New Partnership Announced in Detroit Riverfront and Joe Louis Greenway Projects

The Unified Greenway Partnership will raise funds to complete both projects and create an endowment to care for them long-term.
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Rendering courtesy of the Detroit Riverfront Conservancy.

The City of Detroit, Detroit Riverfront Conservancy, and the Joe Louis Greenway Partnership have joined forces in a first-of-its-kind alliance that will help raise funds to complete and maintain the Detroit River revitalization and the Joe Louis Greenway.

The announcement of this alliance, which has been dubbed the Unified Greenway Partnership, came about through a resolution and “Memorandum of Understanding” by the Detroit City Council that outlined a plan for partners to raise the money needed to complete the project as well as fund its future success.

On Jan. 26, The Neighborhood and Community Services Committee voted to advance the resolution to City Council, who adopted it on Jan. 31.

“This vision and scale of this public-private collaboration is unprecedented, as is putting in place a plan for perpetual stewardship,” Matt Cullen, Chairman of the Detroit Riverfront Conservancy, and a leader of the Unified Greenway campaign, said in a press release.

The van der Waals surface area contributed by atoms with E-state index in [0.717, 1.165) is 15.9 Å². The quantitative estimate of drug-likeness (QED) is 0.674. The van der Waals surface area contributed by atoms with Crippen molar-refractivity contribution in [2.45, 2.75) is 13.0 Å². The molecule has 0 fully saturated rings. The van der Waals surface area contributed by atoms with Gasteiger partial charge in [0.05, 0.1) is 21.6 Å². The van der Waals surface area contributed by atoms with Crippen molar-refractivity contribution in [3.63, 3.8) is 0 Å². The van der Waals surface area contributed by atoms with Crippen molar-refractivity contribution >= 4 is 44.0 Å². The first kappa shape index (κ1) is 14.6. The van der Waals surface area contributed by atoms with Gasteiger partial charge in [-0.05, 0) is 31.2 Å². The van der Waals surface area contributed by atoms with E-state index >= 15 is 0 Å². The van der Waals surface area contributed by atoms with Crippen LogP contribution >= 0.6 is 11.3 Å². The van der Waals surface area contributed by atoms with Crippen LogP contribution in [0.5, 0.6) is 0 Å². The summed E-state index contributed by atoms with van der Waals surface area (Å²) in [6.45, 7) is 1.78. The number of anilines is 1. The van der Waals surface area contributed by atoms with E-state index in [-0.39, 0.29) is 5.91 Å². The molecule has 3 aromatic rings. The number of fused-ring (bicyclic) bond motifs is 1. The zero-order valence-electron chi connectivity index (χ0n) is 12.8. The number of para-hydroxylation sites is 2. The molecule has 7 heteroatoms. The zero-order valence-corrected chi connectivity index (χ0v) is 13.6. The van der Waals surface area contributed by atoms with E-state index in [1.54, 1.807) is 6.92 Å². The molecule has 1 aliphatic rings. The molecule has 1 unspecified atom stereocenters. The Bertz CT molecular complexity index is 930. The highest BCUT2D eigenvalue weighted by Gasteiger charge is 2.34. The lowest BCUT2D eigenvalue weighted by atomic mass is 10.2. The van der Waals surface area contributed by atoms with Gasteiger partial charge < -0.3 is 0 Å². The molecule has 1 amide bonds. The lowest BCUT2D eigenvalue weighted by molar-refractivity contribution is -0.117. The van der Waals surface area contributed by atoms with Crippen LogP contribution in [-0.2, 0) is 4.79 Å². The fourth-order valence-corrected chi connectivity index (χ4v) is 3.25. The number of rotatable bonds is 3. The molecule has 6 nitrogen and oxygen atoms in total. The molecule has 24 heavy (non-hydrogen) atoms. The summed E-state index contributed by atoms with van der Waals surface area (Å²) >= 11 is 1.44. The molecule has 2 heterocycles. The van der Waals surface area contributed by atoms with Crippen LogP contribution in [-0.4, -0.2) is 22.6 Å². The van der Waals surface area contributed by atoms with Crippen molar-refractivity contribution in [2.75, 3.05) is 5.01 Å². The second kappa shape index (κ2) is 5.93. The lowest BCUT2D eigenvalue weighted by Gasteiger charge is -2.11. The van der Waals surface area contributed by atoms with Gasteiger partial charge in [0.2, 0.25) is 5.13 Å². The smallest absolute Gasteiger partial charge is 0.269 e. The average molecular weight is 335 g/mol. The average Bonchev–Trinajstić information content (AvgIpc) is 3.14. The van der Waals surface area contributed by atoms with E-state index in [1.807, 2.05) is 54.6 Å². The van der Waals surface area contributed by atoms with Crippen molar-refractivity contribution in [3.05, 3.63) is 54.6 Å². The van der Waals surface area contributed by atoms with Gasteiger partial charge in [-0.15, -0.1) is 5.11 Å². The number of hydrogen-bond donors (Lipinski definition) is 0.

“Building on the Conservancy’s 20-year track record of transformative public spaces and community impact, the Unified Greenway Partnership will ensure that our investment in these great connected spaces is rooted in a sustainable promise that these special places will serve our community for generations.”

The partnership has already raised round $150 million in federal, state, and local philanthropic funds to contribute to the $350 million project, which includes $200 million to build the Joe Louis Greenway, $50 million for the Detroit Riverfront, and $100 million to create an endowment fund.

The City of Detroit is also set to donate $3 million a year to both the Joe Louis Greenway and the Detroit Riverfront Conservancy to support operations and general upkeep.

When the community development project is complete, the Joe Louis Greenway will stretch nearly 30 miles and link a system of area parks, trails, and other greenspaces to the riverfront, connecting 23 Detroit neighborhoods and into Highland Park, Hamtramck, and Dearborn. It is meant to expand the recreational opportunities in the city and surrounding area.

The ultimate goal is to develop a 5.5-mile riverfront from the Ambassador Bridge to Gabriel Richard Park.

“Between our beautiful riverfront and the new Joe Louis Greenway, we are creating a world-class recreational asset for all Detroiters,” Detroit Mayor Mike Duggan said in a press release. “This new partnership will help keep it beautiful for generations to come.” 

For more information about the Detroit River revitalization and the Joe Louis Greenway, visit detroitriverfront.org. Find even more community development news at HourDetroit.com.